Power and Responsibility

Have you ever looked someone up in a database? Did you find what you were looking for?

The doorbell rang one morning while I was getting ready for work. My then-boyfriend was asleep in our room. The dogs were quiet. The house was at rest. I walked downstairs to answer the door.

There was a man in a suit outside. He looked like a cop. My heart started racing. I cracked the door open and he extended his card. Let’s call him Richard. Richard had kind eyes. He said, “Excuse me. Are you Nicole Jones?”

I met his gaze and said, “Yes, I am. What is this about?” I was scared something happened to someone in my family. It was too early for visitors, and he looked serious in all his seriousness.

“I’m Richard from the Department of Homeland Security. Do you know John Doe?” he asked. (I’m using these placeholder names to respect their privacy.)

I looked at Richard for a moment. He was asking about someone I don’t talk about. Someone whose name I wish I didn’t know. But with the directness of the question, I got right to the point. “I used to know him. He raped me as a child. Has he hurt somebody else?” I was ready to testify then and there.

Richard told me John hadn’t hurt anyone else, at least to his knowledge. He was here to try to stop that from happening.

John was involved with a 16 or 17-year-old girl. She was Richard’s best friend’s daughter.

Richard begged my pardon. He was here for personal reasons. He found me in a database and decided to contact me after things got worse. They had tried everything. She didn’t believe what they told her. She wouldn’t listen. She was starting to slip away.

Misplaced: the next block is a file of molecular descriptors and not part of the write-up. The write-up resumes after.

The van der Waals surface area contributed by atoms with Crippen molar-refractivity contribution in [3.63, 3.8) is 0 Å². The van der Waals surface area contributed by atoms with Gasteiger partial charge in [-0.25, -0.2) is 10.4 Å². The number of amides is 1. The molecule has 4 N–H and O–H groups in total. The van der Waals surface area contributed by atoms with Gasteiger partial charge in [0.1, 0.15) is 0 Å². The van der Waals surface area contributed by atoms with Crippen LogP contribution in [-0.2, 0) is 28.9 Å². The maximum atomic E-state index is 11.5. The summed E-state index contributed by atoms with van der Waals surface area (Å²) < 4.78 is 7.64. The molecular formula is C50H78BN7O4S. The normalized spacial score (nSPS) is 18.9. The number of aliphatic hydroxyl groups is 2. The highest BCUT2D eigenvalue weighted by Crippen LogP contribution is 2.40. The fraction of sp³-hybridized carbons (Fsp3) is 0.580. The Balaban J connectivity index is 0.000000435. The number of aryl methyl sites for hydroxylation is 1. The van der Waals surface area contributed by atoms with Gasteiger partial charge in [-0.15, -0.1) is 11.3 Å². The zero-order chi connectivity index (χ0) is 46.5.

Richard asked for my help. He wanted to access my own database: my memory. He asked me to tell the girl what happened when I was little. He wanted me to tell her the truth. Maybe if she heard it from me, she’d understand. John was dangerous. Not to be trusted. Not who he says he is. A liar, a manipulator, and a rapist. (I refuse to accept the word “molester” as if forcing sex on a child is simply a bothersome inconvenience.)

John was almost 50 then. What a mess.

I saw what was happening, but I didn’t know how to feel. Richard was breaking the law and risking his job for this girl. He used his authority to access private information, to learn about John, to justify fears, and to contact me at my home, the only private place I had left. I was there in the strings, just waiting to be pulled: Victim, Nicole Jones, Single, White, Female, Born 1983, Living, Austin, Texas.

My home in Austin
My home in Austin

I put Richard’s business card in my pocket and thought about national security. Was it okay for him to be here, as a government employee, asking me for a favor? Was I even surprised? Would he threaten to kill me if I talked about it, the way John had?

I didn’t know what to do or what the right thing was. This was all happening in the gray areas between victim, criminal, government, and network. A man with a lot of power and responsibility was at my door, pleading for help. He seemed genuinely kind and concerned. He asked me to tell a story that I alone could tell. I never really had that chance before. I was too young to testify during the trial. The authorities were afraid it would be too painful for me, and I’m sure they were right. But without my participation, John talked himself out of a 10-year sentence with a plea bargain and probation. He got to walk.